This post was most recently updated on August 26th, 2019
Urine sample should be collected and sent for culture only when there is strong evidence/suspicion of infections of the urinary tract to avoid detection of asymptomatic bacteriuria.
Common symptoms of UTI are:
Frequency of urination
Burning sensation during urination
Dysuria (painful urination)
Pain above the pubic region
Cloudy, bloody or strong-smelling urine
Flank pain or pain above pubic area
Urine collected by noninvasive methods passes through the contaminated milieu, so quantitative cultures is used for the diagnosis of Urinary Tract Infections (UTI) and to discriminate between contamination, colonization (asymptomatic bacteriuria) and infection.
Positive cultures could mean
Commonly used methods for urine specimen collection:
Suprapubic aspiration: Suprapubic aspiration is the best method to avoid contamination of specimens with bacteria in the distal urethra. Urine is withdrawn directly into a syringe through a percutaneously inserted needle. This type of collection technique may be indicated in pediatric practice.
Straight catheter technique: Collection of urine by use of a single catheter (straight catheter technique) is the next-best technique for obtaining urine specimens with minimal contamination
Clean Catch Midstream Urine Collection: It is the least invasive technique and used widely. It has obvious disadvantage compared to techniques mentioned above. The chances of contamination from normal vaginal, perineal and anterior urethral flora is high. Urine sample passes through the distal urethra and can become contaminated with commensal bacteria.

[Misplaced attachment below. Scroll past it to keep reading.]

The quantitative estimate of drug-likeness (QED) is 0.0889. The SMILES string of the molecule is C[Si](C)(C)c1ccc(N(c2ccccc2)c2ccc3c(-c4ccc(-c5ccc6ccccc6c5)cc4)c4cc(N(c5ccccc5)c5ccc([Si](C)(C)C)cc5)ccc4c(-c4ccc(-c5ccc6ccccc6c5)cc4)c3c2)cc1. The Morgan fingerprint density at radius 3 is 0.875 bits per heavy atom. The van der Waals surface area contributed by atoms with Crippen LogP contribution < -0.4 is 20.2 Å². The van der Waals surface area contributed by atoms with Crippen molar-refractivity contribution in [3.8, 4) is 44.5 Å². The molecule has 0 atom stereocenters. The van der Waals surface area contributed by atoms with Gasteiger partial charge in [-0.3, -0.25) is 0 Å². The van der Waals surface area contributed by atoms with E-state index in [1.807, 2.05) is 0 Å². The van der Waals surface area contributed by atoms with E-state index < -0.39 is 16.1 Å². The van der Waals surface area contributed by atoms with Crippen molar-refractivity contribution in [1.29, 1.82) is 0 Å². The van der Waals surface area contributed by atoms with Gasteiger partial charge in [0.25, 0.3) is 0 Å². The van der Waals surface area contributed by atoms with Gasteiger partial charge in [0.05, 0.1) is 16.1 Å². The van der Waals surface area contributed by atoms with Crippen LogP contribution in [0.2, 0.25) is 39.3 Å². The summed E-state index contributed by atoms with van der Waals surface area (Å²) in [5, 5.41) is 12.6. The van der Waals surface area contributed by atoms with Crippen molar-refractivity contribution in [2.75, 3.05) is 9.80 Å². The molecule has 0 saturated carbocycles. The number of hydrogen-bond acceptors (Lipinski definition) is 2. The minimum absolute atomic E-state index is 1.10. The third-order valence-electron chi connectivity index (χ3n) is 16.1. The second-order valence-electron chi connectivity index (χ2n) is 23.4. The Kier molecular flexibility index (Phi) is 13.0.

Indwelling Catheter: Specimen collection from patients with indwelling catheter requires scrupulous aseptic technique. The catheter tubing should be clamped off above the port to allow collection of freshly voided urine. The catheter port or wall of the tubing should then be cleaned vigorously with 70% ethanol, and urine aspirated via a needle or syringe; the integrity of the closed drainage system must be maintained to prevent the introduction of organisms in to the bladder.
Related Post: Microbial Etiology of Urinary Tract Infections (UTI)
Urine specimen collection techniques and frequency of their use:
- Clean-catch midstream technique: Most urine specimens are obtained from adult patients via the clean-catch midstream technique
- Suprapubic aspiration: Used infrequently because it is not indicated clinically (except in rare circumstances), it is invasive and uncomfortable, and it requires too much time and too many resources to be practical.
- Straight catheter technique: It is not indicated clinically for most patients because it is too labor intensive and costly for routine use. It is an invasive techniques with added disadvantages, because the process of inserting a catheter through the urethra can introduce bacteria into the bladder (and thereby cause UTI), and rare complications have been reported.